Apologies in advance for this rather long post.
Personally, I would love to see a course on Covenant Theology and Dispensational Theology, but the latter must be restricted to where the doctrinal beliefs are in firm opposition. In other words, the course would not attempt to discuss details such as the rapture, a 7-year tribulation, or Daniel's Prophecies, however, to invoke a covenant is a key to Israel's relationship with God, that is something which would be touched upon. I can explain exactly what I mean by this core relationship, and IMHO, it would not matter what a person's eschatological theology is. But I doubt the post would fit, it was a paper I had to write in school.
Thus, supportive biblical doctrines which is what dispensationalists would call a recognizable and predestined historical division in Scripture, but in a historic framework, which God decreed before time and which He passes judgement on the activities of His creation during these divisions in a very different way, whilst His heavenly host, or if some prefer Divine Council, it matters not, since all are created beings and knew not what would be taking place.
The Edenic dispensation in contrast to the antediluvian dispensation would be two examples. The state of creation when the rebellious sons of God left their first estate, e.g., Gen. 6.1-4 and committed acts of abomination led to the flood.
A dispensation is NOT a way of salvation. In the Ages after Adam, man has always been saved by faith, i.e., by believing and trusting what God had said. By the time of NT revelation (the dispensation of grace) while the essence of regeneration and imputed faith by God to His elect remains, now directs the unregenerate to believe in the death, burial, and resurrection of Christ (or His finished work on the cross) as the only means of salvation.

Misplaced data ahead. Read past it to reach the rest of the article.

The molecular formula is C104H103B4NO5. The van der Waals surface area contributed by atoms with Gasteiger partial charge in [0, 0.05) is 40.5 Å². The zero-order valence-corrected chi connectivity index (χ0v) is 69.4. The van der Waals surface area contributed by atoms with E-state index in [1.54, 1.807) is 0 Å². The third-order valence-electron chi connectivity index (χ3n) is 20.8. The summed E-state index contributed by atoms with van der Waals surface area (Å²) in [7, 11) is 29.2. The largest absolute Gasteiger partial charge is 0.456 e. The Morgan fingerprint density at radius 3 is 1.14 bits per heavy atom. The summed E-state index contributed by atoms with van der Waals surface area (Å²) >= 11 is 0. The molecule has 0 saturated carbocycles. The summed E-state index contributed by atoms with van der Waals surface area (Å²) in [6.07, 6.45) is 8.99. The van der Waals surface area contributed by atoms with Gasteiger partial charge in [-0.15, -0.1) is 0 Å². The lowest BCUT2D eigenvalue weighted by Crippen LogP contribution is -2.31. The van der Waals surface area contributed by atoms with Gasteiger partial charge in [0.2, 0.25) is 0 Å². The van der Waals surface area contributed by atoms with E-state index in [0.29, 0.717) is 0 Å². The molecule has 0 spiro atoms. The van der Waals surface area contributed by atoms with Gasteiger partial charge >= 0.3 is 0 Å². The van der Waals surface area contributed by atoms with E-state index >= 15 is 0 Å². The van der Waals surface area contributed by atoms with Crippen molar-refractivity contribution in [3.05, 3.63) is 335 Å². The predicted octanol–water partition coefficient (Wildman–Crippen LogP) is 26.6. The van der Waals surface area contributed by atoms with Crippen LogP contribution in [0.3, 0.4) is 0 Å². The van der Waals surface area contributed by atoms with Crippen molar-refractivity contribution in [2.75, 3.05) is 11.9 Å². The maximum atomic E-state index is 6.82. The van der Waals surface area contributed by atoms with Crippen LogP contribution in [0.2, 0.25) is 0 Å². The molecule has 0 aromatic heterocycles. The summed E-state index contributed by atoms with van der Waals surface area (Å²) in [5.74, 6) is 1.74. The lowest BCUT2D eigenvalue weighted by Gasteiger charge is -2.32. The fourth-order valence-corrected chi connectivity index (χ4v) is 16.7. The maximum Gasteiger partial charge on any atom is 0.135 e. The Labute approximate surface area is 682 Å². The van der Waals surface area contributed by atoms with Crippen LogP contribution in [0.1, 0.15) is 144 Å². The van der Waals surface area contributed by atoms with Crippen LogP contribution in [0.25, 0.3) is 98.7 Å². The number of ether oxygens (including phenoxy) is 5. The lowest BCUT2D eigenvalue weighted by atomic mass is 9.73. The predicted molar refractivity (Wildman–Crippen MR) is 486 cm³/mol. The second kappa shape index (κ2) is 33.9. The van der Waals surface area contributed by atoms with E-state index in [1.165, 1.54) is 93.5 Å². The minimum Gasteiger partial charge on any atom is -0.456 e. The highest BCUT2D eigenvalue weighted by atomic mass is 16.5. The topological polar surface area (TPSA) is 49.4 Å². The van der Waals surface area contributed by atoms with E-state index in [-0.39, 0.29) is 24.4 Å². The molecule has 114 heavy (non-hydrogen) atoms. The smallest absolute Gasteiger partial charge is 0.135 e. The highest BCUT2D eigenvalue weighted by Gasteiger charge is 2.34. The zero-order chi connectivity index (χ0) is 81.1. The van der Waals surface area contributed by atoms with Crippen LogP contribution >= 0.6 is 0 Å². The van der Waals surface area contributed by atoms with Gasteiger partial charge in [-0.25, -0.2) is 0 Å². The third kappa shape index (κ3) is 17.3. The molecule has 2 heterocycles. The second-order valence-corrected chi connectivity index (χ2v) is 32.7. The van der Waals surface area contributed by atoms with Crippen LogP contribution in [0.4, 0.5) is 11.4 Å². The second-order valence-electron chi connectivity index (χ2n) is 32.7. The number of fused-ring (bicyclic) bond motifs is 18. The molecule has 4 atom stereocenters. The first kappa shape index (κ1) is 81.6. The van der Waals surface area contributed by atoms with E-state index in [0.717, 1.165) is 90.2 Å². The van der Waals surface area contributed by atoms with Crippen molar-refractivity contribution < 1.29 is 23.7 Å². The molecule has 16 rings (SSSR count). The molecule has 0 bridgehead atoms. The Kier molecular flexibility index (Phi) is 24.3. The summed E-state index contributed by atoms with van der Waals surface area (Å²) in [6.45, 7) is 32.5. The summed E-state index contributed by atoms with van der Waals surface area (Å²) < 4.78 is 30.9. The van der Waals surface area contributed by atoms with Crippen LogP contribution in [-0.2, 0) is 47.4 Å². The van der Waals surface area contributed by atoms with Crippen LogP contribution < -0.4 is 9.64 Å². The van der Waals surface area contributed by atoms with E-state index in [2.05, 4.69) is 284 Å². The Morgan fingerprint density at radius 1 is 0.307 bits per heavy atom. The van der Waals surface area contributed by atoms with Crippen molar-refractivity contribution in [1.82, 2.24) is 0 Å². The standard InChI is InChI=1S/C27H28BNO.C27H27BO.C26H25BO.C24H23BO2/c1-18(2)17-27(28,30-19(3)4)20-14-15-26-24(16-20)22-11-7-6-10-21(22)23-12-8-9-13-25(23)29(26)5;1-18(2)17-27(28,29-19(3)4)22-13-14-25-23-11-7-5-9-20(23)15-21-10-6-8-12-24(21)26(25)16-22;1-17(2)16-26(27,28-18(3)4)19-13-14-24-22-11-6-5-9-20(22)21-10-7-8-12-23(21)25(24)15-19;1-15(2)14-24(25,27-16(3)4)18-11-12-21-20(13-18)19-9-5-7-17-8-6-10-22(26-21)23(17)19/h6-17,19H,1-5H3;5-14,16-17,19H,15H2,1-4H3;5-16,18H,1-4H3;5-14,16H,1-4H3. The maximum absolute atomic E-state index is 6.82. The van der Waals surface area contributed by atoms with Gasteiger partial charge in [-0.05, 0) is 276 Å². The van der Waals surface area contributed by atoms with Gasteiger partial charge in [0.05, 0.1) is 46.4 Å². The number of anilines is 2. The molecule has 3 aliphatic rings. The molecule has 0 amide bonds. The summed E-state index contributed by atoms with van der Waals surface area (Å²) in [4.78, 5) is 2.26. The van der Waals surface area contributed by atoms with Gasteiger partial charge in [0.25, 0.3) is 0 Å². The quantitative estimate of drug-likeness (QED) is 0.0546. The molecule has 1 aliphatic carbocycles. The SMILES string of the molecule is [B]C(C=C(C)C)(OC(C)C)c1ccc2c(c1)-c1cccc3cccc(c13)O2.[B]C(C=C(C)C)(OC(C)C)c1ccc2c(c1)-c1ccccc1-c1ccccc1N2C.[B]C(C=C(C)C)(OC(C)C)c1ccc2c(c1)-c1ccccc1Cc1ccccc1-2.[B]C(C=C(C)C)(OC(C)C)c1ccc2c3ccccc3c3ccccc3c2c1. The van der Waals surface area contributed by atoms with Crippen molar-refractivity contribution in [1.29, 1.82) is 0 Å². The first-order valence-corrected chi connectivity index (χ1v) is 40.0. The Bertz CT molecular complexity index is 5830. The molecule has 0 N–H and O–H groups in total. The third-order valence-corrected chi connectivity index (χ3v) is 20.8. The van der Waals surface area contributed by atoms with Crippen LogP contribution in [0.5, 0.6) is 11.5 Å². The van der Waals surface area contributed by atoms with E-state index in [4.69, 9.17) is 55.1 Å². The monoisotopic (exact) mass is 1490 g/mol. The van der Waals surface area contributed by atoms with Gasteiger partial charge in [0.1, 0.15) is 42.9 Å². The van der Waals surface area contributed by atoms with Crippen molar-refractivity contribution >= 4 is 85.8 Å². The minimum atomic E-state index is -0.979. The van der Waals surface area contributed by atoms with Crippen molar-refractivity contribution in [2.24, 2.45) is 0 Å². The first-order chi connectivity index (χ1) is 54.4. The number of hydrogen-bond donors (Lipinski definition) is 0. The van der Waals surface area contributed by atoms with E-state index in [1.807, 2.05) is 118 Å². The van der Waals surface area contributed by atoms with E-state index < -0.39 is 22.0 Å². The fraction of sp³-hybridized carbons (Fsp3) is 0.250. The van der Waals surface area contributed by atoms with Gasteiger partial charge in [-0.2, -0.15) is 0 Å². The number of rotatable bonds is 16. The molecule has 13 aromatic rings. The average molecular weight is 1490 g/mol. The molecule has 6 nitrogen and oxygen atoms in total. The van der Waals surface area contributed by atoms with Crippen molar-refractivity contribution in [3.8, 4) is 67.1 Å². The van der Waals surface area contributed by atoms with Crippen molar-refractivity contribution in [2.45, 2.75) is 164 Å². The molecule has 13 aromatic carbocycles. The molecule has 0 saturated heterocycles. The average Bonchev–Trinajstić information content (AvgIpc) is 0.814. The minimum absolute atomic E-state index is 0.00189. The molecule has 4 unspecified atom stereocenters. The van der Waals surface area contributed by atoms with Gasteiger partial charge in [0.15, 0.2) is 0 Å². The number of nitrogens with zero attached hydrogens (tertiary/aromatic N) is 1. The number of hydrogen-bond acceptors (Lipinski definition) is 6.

History should be a component of such a course. For example, we know that amillennial and Preterist views came late and while they began to spread after Augustine, they took a solid hold after the Nicene Creed. (Interesting that up until about 400 AD there were over 500 translations of the bible, but Rome took care of that when they decreed Latin was the official language, burned every bible and made it a crime if a bible was printed in a language other than Latin.
Without question, the most important figure among the early apologists for Christianity was Justin Martyr. His unwavering belief in premillennialism may be found in Dialogue with Trypho; (Justin, Dial. 8. ANF1) but JM was also way ahead of his time. Again, in Dialogue with Trypho, Ch. 70, he writes: "Now it is evident, that in this prophecy [allusion is made] to the bread which our Christ gave us to eat, in [[remembrance]] of His being made flesh for the sake of His believers, for whom He suffered; and to the cup which He gave us to drink, in [[remembrance]] of His own blood, with giving of thanks."
While many other items on both Theologies can be discussed (let's not forget the recent push to change the dating of the Revelation of Jesus Christ to before the destruction of the temple, (AD 66-68) rather that the date accepted for years when John wrote the book in 95 AD on Patmos). Also, the many passages which are interpreted to be "spiritual Israel," and brought us “replacement theology” would be very important in such a course.
Again, sorry for the long post, but I think such a course would be of great value when Covenant Theology (or visa versa) is presented with its beliefs and doctrines in the same course.
20 years ago, I was a Reformed Baptist and still am, except my eschatology is dispensational. Oddly, the only reason I came to see a Reformed Soteriology was because I permitted scripture to interpret scripture, and allegorical text is easily recognized, as is reading the text literally, which led to my Reformed Soteriology as well as my Dispensational Theology.
I hope whatever anyone’s beliefs are, they would like to see a course like this, where the student gets both perspectives and can make their own decision.